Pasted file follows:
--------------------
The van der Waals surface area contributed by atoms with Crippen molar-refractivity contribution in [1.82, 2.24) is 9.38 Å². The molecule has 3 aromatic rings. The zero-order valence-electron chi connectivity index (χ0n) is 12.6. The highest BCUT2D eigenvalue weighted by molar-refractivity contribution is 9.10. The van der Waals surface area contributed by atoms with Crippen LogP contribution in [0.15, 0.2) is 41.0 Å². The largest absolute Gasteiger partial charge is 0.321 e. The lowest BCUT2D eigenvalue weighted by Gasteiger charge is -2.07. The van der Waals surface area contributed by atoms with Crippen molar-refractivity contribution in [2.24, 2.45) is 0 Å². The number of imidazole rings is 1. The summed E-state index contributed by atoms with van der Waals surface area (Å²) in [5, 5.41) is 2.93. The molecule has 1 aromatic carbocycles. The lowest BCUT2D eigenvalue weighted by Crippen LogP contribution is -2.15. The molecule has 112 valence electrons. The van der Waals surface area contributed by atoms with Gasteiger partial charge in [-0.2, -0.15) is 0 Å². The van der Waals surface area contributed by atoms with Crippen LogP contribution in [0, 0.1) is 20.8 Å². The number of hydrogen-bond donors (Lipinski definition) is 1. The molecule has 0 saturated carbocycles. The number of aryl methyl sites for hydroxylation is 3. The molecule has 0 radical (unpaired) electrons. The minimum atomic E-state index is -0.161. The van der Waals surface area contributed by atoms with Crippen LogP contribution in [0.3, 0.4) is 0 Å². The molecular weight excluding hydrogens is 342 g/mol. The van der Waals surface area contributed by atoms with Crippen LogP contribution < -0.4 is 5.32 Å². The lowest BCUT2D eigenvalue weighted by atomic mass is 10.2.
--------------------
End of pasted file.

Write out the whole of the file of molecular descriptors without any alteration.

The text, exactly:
The van der Waals surface area contributed by atoms with Crippen molar-refractivity contribution in [1.82, 2.24) is 9.38 Å². The molecule has 3 aromatic rings. The zero-order valence-electron chi connectivity index (χ0n) is 12.6. The highest BCUT2D eigenvalue weighted by molar-refractivity contribution is 9.10. The van der Waals surface area contributed by atoms with Crippen LogP contribution in [0.15, 0.2) is 41.0 Å². The largest absolute Gasteiger partial charge is 0.321 e. The lowest BCUT2D eigenvalue weighted by Gasteiger charge is -2.07. The van der Waals surface area contributed by atoms with Crippen molar-refractivity contribution in [2.24, 2.45) is 0 Å². The number of imidazole rings is 1. The summed E-state index contributed by atoms with van der Waals surface area (Å²) in [5, 5.41) is 2.93. The molecule has 1 aromatic carbocycles. The lowest BCUT2D eigenvalue weighted by Crippen LogP contribution is -2.15. The molecule has 112 valence electrons. The van der Waals surface area contributed by atoms with Gasteiger partial charge in [-0.2, -0.15) is 0 Å². The van der Waals surface area contributed by atoms with Crippen LogP contribution in [0, 0.1) is 20.8 Å². The number of hydrogen-bond donors (Lipinski definition) is 1. The molecule has 0 saturated carbocycles. The number of aryl methyl sites for hydroxylation is 3. The molecule has 0 radical (unpaired) electrons. The minimum atomic E-state index is -0.161. The van der Waals surface area contributed by atoms with Crippen LogP contribution in [0.3, 0.4) is 0 Å². The molecular weight excluding hydrogens is 342 g/mol. The van der Waals surface area contributed by atoms with Crippen LogP contribution < -0.4 is 5.32 Å². The lowest BCUT2D eigenvalue weighted by atomic mass is 10.2.